I just received word that my follow-up study to Picture-perfect populism: Tracing the rise of European populist parties on Facebook has been accepted for publication in New Media & Society. In this recently accepted paper – entitled The rise of Instagram as a tool for political communication – A longitudinal study of European political parties and their followers – I build on the findings of the aforementioned Facebook-focused paper and provide insights into the uses of Instagram by European political parties. The abstract reads as follows:
“Featuring a longitudinal, structural study of European party and citizen activity on Instagram between 2012 and 2018, this paper outlines the overarching changes in the ways that Instagram has been employed for political party communication. Differentiating between populist and non-populist political parties, the results indicate that much like for other platforms such as Facebook, the former category of parties enjoy higher amounts of citizen engagement than their non-populist competitors. Detailing the uses of different types of posts by the two types of political actors, the study provides insights into how political parties have adopted and used Instagram from 2012 and onwards.”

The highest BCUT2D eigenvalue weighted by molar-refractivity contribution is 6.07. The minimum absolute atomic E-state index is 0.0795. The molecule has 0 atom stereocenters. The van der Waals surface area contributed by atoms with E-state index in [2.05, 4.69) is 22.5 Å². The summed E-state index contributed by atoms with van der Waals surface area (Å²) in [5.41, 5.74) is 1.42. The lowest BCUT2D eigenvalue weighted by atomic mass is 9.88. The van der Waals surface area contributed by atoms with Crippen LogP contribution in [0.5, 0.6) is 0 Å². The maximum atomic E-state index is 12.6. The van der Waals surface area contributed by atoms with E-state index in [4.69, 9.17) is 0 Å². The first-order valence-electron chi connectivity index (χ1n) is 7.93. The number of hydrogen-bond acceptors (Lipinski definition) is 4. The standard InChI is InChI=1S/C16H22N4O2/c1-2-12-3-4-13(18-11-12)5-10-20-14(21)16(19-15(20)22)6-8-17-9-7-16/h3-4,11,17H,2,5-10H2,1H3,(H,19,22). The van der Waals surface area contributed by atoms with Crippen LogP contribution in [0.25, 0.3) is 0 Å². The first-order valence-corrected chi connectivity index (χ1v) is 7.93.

Much like with the previous paper, I make good use of the brilliant Wes Anderson Palettes package available for R – see if you can guess which movie palette I used here. If you are interested, you can find the accepted version of the paper at academia.edu or at ResearchGate. Having studied the growth of populism on both Facebook and Instagram, I guess I need to look at Twitter next?